According to yet another embodiment, PROCESSING AND CONTROL unit 46 performs a translation of the conditioned A/D converter output that includes, for example, arithmetic processing and use of a table look-up. The translation may be also be accomplished with at least one of hard-wired logic and stored program logic, such as via a microprocessor.

PROCESSING AND CONTROL 46 may also include means, coupled to the output of A/D converter 44 and implemented on the monolithic integrated circuit, for establishing a spectral content response configured to simulate that which would be observed by a human eye.

Referring now to FIG. 4, a block diagram view of a display controller having an optical detector with spectral discrimination according to another embodiment of the present disclosure shall be discussed. The display controller is generally indicated by reference numeral 70. Display controller 70 includes ambient light detector 40 coupled to a controller 72. Controller 72 couples to display 74. Controller 72 may include any suitable control device, circuit, or processor for performing the desired functionality, as discussed herein.

Ambient light detector 40 includes a monolithic optical detector as discussed above with respect to FIG. 3. Ambient light detector 40 provides an indication of the spectral content of the incident light 18 to controller 72. In one embodiment, controller 72 includes a backlight controller, responsive to the indication of spectral content of the incident light 18 for controlling a backlighting of display 74.

Display 74 may include any display responsive to a backlight control signal for producing a desired backlighting with an artificial illumination. An illustrative device may include a display for a laptop computer, for example. Controlling the backlighting of the display screen according to the spectral content of ambient incident light on the laptop computer can facilitate improved power management, extending a useful battery life between recharging periods of the same. Other electronic devices, such as hand held electronic devices, capable of providing backlighting with an artificial illumination, are also contemplated.

Alternatively, controller 72 may include a means for controlling a device parameter in response to the indication of spectral content of the incident light. The device parameter may include any parameter of a device controlled in response to the indication of spectral content of the incident light. The device parameter may include, for example, a backlight control parameter of a display device. The backlight control parameter may include at least a first artificial illumination level for a first type of incident light and a second artificial illumination level for a second type of incident light. The first and second artificial illumination levels can include, for example, backlighting and no backlighting, respectively. The first and second artificial illumination levels may also include additional levels of different artificial illumination.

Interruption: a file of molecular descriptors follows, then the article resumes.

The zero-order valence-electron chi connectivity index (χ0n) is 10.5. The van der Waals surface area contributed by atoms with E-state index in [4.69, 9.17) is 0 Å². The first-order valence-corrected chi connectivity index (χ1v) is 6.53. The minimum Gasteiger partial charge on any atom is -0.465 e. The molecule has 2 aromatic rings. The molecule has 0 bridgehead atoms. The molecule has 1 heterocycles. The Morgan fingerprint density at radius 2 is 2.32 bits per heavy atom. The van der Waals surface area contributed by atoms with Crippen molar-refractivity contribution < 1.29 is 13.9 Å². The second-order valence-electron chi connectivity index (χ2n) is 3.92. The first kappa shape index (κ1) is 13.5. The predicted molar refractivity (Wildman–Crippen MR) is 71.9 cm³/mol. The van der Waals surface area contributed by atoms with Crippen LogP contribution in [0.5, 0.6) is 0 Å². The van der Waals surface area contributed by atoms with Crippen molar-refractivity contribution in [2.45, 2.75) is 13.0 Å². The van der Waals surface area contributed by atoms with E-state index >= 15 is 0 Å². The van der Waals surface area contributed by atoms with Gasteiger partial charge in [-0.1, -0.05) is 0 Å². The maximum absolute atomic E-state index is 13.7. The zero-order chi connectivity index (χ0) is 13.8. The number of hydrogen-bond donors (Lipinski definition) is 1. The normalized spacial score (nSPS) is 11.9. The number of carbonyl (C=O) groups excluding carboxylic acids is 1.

The device parameter may also include, for example, a color control parameter of a color display. The color control parameter is configured to change the display color characteristics to adapt to environmental light incident upon the display. In this example, controller 72 adjusts the color content of the display in response to the indication of spectral content of the ambient light detected by detector 40.

In another embodiment, controller 72 and PROCESSING AND CONTROL 46 include the same device having functionality as desired for a given optical detection and control application.

Although only a few exemplary embodiments of this invention have been described in detail above, those skilled in the art will readily appreciate that many modifications are possible in the exemplary embodiments without materially departing from the novel teachings and advantages of this invention. For example, the functionality of the various embodiments as discussed herein can be provided on a single monolithic integrated circuit. Accordingly, all such modifications are intended to be included within the scope of this invention as defined in the following claims. In the claims, means-plus-function clauses are intended to cover the structures described herein as performing the recited function and not only structural equivalents, but also equivalent structures.

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Classifications
U.S. Classification250/214.1, 257/435, 257/E31.122, 257/440, 257/E31.057, 257/E27.129
International ClassificationG01N, H01L31/00, H01L27/144, H01L31/0216, H01L31/103
Cooperative ClassificationG01J1/4204, G01J2001/4247, G01J3/2803, G01J1/4228, G01J1/0488, H01L27/1446, H01L31/103, H01L31/02164
European ClassificationH01L27/144R